Abstract and Keywords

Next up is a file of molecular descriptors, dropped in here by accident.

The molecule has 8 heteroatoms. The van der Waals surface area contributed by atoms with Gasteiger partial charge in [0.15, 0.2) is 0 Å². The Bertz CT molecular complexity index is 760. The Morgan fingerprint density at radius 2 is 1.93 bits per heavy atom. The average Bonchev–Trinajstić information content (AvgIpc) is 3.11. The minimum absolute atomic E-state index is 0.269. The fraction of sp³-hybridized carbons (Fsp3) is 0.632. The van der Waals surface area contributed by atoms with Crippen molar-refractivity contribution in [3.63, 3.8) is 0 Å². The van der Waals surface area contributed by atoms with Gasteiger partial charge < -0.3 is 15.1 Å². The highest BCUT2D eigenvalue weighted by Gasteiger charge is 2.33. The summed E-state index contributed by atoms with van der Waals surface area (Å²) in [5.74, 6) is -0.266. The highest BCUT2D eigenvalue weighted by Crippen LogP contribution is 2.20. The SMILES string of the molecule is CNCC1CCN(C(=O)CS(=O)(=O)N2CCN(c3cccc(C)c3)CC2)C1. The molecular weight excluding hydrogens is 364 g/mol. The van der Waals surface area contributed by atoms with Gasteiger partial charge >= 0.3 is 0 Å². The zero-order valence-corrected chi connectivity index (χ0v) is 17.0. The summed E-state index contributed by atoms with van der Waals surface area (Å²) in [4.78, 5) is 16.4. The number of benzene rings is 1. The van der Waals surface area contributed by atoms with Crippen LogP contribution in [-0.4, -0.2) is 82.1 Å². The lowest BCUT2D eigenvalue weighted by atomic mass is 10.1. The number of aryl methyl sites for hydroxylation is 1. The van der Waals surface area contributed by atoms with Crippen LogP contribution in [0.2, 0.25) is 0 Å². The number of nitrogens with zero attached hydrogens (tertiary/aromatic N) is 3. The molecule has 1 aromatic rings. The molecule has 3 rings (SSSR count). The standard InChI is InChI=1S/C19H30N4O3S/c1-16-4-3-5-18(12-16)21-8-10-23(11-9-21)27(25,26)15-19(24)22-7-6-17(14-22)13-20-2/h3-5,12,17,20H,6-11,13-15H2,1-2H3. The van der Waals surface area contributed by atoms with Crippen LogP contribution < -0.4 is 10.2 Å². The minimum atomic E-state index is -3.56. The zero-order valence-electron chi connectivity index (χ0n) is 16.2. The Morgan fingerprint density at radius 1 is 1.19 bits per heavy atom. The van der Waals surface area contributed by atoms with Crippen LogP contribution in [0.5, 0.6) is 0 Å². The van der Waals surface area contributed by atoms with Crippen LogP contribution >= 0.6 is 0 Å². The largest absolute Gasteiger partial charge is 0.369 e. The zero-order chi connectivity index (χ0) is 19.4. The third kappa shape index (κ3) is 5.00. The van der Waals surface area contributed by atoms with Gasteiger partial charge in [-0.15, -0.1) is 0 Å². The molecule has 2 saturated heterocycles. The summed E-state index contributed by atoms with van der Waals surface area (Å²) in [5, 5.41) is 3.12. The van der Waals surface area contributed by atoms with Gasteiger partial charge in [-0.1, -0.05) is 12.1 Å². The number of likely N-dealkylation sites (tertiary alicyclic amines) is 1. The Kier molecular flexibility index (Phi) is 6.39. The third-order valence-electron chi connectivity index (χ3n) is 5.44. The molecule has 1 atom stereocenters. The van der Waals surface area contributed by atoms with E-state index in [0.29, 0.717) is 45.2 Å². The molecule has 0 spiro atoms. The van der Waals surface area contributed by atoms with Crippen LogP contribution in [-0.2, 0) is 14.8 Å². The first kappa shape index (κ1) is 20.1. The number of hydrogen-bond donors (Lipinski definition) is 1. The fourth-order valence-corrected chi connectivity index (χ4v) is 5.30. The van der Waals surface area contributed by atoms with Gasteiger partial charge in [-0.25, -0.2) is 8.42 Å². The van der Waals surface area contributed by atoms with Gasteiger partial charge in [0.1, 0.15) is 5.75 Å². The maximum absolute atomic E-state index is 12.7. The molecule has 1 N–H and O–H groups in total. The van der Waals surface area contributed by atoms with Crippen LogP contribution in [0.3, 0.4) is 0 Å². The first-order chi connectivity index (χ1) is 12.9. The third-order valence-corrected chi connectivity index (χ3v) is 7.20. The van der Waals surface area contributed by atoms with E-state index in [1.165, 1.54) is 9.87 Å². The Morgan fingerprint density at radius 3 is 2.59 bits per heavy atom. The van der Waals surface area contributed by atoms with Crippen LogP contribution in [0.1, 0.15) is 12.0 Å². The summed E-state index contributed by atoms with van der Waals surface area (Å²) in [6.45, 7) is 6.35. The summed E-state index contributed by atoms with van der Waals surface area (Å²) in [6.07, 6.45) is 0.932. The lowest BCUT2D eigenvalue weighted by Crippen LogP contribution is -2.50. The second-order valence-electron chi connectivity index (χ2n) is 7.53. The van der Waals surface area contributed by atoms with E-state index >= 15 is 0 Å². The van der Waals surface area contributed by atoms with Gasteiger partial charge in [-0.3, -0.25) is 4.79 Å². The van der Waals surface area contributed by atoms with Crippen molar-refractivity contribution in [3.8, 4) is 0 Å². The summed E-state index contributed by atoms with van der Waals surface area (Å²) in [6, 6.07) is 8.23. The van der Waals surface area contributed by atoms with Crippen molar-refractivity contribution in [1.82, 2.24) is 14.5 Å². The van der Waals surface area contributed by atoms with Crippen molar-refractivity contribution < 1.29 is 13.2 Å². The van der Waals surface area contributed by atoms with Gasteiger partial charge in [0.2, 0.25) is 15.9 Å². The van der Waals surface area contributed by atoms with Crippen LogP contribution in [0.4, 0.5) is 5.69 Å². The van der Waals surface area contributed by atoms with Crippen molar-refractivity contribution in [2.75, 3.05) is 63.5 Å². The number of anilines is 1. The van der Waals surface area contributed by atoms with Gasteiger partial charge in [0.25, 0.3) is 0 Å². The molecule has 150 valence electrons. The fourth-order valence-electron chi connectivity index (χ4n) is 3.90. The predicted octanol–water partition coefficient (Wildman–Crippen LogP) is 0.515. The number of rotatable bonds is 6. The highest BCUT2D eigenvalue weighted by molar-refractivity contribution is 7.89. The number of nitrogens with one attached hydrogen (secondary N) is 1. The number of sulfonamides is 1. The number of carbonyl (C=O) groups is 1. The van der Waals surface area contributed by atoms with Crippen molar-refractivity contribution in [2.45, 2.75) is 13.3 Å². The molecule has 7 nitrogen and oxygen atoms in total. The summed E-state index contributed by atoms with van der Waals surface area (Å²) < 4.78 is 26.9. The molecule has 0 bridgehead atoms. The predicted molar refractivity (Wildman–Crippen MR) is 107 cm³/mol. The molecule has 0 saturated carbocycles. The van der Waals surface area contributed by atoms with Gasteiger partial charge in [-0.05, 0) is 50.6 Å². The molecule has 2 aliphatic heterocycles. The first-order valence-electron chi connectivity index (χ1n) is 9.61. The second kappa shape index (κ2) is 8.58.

Epic depictions of ‘religion’ are governed by a poetic imaginary, making literary analysis take precedence over comparisons with historical realia related to cult. Examples come from the categories of heroic libations, prayers, and poetic self-presentation. Within the first, pressures of narrative shape Nestor’s drinking of an Eleusinian-style kykeon as well as Achilles’ libation to Zeus of Dodona, underlining crises through reference to Archaic religious phenomena. Prayers and offerings are manipulated for maximum effect in making vivid a range of speakers and poetic situations. Prayer even blends into poetry when utterances feature the immediacy and detail of lyric description. Finally, the epics, framed as privileged communications with the Muses, comprise ‘ritual’ acts, both for composers and their audiences, fit for performance at cult festivals. In the terms sketched by anthropologist Clifford Geertz, epic poetry, as a powerful system of symbols promoting basic notions about existence, is itself a variety of religion.
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